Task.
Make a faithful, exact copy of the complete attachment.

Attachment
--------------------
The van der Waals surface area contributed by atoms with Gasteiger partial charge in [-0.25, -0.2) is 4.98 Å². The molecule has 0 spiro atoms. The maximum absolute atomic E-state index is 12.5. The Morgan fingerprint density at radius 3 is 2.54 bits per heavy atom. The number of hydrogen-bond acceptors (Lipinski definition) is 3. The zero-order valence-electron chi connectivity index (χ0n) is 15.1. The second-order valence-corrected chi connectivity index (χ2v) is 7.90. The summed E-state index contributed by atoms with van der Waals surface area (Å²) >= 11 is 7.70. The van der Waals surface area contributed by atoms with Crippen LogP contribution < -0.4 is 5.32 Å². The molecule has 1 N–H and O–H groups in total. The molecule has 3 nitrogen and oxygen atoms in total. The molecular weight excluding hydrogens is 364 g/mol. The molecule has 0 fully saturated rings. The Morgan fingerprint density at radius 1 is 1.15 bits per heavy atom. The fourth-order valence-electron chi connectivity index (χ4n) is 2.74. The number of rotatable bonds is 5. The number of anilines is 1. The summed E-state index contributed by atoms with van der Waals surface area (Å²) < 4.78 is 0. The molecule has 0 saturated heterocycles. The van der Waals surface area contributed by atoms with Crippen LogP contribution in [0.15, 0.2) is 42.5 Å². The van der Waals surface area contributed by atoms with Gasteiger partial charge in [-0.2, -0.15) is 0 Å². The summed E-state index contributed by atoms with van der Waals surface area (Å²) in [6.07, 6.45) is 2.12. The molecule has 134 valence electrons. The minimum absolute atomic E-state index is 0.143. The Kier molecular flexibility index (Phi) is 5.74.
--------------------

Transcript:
The van der Waals surface area contributed by atoms with Gasteiger partial charge in [-0.25, -0.2) is 4.98 Å². The molecule has 0 spiro atoms. The maximum absolute atomic E-state index is 12.5. The Morgan fingerprint density at radius 3 is 2.54 bits per heavy atom. The number of hydrogen-bond acceptors (Lipinski definition) is 3. The zero-order valence-electron chi connectivity index (χ0n) is 15.1. The second-order valence-corrected chi connectivity index (χ2v) is 7.90. The summed E-state index contributed by atoms with van der Waals surface area (Å²) >= 11 is 7.70. The van der Waals surface area contributed by atoms with Crippen LogP contribution < -0.4 is 5.32 Å². The molecule has 1 N–H and O–H groups in total. The molecule has 3 nitrogen and oxygen atoms in total. The molecular weight excluding hydrogens is 364 g/mol. The molecule has 0 fully saturated rings. The Morgan fingerprint density at radius 1 is 1.15 bits per heavy atom. The fourth-order valence-electron chi connectivity index (χ4n) is 2.74. The number of rotatable bonds is 5. The number of anilines is 1. The summed E-state index contributed by atoms with van der Waals surface area (Å²) < 4.78 is 0. The molecule has 0 saturated heterocycles. The van der Waals surface area contributed by atoms with Crippen LogP contribution in [0.15, 0.2) is 42.5 Å². The van der Waals surface area contributed by atoms with Gasteiger partial charge in [-0.2, -0.15) is 0 Å². The summed E-state index contributed by atoms with van der Waals surface area (Å²) in [6.07, 6.45) is 2.12. The molecule has 134 valence electrons. The minimum absolute atomic E-state index is 0.143. The Kier molecular flexibility index (Phi) is 5.74.